Like many, I've saved some money during the pandemic because I wasn't using the stuff I regularly purchased. And, like many, I’ve been dusting off all of my old stuff wondering what is still usable. Some things, like high heels, need some retraining. And others, like my cute leggings that have lost elasticity, need replacing.
I cast makeup aside in March 2020 and forgoing that daily habit has had numerous upsides. Most notably, I finally began taking care of my skin and I got comfortable with my bare face. Whenever the world opens up, I have no plans to wear makeup on a daily basis again. I’m comfortable enough with my natural state that I think of makeup as something to be saved for special occasions. Every makeup item I own sat for over a year untouched. And while all makeup comes with an expiration date, I fully admit I've never adhered to it.
I did some research, which included asking makeup artist Bobbie Riley to clue me in on which products are still safe to use, and which ones I should throw away and replace. The answers may surprise you as much as they did for me.
It Depends On Storage
How you store your makeup has a big impact on its longevity. Bobbie told me, “You can try preserving it by keeping it at a cool temperature in a storage area with minimal light (as the ingredients can be compromised).”
I keep my makeup bag in a dark drawer. For anyone who loves the aesthetic of having theirs displayed on a shelf or bathroom counter, that’s something to reconsider. I delved deeper into how where we store makeup impacts it. What I found was a little scary: Makeup is typically stored in bathrooms and tends to attract a lot of bacterial contamination. Some of us know toothbrushes kept near toilets harbor more bacteria, so that’s not too shocking, but the varieties they harbor may be.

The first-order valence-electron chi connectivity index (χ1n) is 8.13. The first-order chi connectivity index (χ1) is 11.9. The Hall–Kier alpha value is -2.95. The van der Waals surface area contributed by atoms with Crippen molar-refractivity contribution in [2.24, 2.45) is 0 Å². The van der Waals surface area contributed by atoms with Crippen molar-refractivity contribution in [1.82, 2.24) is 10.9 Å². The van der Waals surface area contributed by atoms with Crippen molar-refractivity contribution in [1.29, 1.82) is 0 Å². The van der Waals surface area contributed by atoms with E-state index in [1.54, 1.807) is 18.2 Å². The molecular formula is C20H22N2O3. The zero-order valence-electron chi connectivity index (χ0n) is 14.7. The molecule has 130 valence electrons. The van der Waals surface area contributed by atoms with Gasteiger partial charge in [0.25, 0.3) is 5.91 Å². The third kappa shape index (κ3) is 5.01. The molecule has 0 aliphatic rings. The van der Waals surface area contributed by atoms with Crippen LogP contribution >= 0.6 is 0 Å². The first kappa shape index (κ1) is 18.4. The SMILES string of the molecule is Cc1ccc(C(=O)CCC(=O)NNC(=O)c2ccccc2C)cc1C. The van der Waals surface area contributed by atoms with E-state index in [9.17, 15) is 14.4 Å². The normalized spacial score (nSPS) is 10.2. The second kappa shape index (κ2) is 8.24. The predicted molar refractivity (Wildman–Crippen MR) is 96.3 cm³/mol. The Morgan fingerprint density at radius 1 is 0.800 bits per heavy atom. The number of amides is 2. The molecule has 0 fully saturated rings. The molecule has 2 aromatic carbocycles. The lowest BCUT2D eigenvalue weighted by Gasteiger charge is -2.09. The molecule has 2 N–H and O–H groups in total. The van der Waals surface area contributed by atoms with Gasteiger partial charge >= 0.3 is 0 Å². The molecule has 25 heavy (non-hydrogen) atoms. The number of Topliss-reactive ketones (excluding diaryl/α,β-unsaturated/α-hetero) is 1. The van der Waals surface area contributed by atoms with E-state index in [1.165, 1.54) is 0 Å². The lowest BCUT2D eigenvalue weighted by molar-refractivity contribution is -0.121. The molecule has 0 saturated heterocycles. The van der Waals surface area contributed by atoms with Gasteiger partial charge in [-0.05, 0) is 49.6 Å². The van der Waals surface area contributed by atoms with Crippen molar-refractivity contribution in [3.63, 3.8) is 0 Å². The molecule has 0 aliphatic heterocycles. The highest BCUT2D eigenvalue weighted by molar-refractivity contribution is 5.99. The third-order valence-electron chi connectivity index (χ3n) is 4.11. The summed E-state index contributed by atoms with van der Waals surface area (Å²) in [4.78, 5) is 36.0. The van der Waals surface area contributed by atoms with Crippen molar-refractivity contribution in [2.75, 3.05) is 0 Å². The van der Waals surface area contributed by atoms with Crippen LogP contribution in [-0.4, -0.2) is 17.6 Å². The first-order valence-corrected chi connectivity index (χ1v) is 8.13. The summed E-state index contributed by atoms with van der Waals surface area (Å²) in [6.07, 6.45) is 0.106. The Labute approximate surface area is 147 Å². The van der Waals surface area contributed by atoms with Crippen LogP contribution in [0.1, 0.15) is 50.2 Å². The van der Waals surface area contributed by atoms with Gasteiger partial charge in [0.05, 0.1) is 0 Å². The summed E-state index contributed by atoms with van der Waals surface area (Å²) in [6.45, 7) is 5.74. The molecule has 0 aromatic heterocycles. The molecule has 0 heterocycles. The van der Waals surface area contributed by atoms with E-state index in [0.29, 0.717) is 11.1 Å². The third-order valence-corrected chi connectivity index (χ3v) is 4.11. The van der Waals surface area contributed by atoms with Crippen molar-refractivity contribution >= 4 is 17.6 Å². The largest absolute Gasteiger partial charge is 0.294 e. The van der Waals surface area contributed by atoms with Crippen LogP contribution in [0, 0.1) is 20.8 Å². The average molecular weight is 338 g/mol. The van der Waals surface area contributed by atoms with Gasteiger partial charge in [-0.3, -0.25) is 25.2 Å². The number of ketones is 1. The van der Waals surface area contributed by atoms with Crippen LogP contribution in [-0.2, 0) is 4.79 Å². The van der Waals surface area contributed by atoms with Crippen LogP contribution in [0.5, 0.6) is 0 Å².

In examining used makeup for contamination, one study found that "about 79-90% of all used products were contaminated with bacteria, with bacterial loads ranging between 102 and 103 CFU per ml, beauty blenders contained an average load of >106 CFU per ml. Presence of Staphylococcus aureus, Escherichia coli and Citrobacter freundii was detected. Enterobacteriaceae and fungi were detected in all product types, and were prevalent in makeup sponges. 93% of Beautyblenders had not been cleaned and 64% had been dropped on the floor and continued to be used." This study alone gives you many reasons to keep your makeup out of sight. And it’s a given if you ever drop something on the floor, it should be cleaned thoroughly before reuse, even if you’re the only user.
It’s also important to note that preserving one’s products falls more on the consumer than the manufacturer. Surprisingly, there are no laws requiring stability testing for cosmetics. Though medical supplies and over-the-counter hygiene items, like deodorant and sunscreen, do require testing, "there currently are no existing enforceable or uniform protocols outlined by the FDA Code of Federal Regulations or European Commission Regulation No. 1223/2009 for the stability testing of cosmetics." That makes your own sound methods for storage even more integral to your products lasting.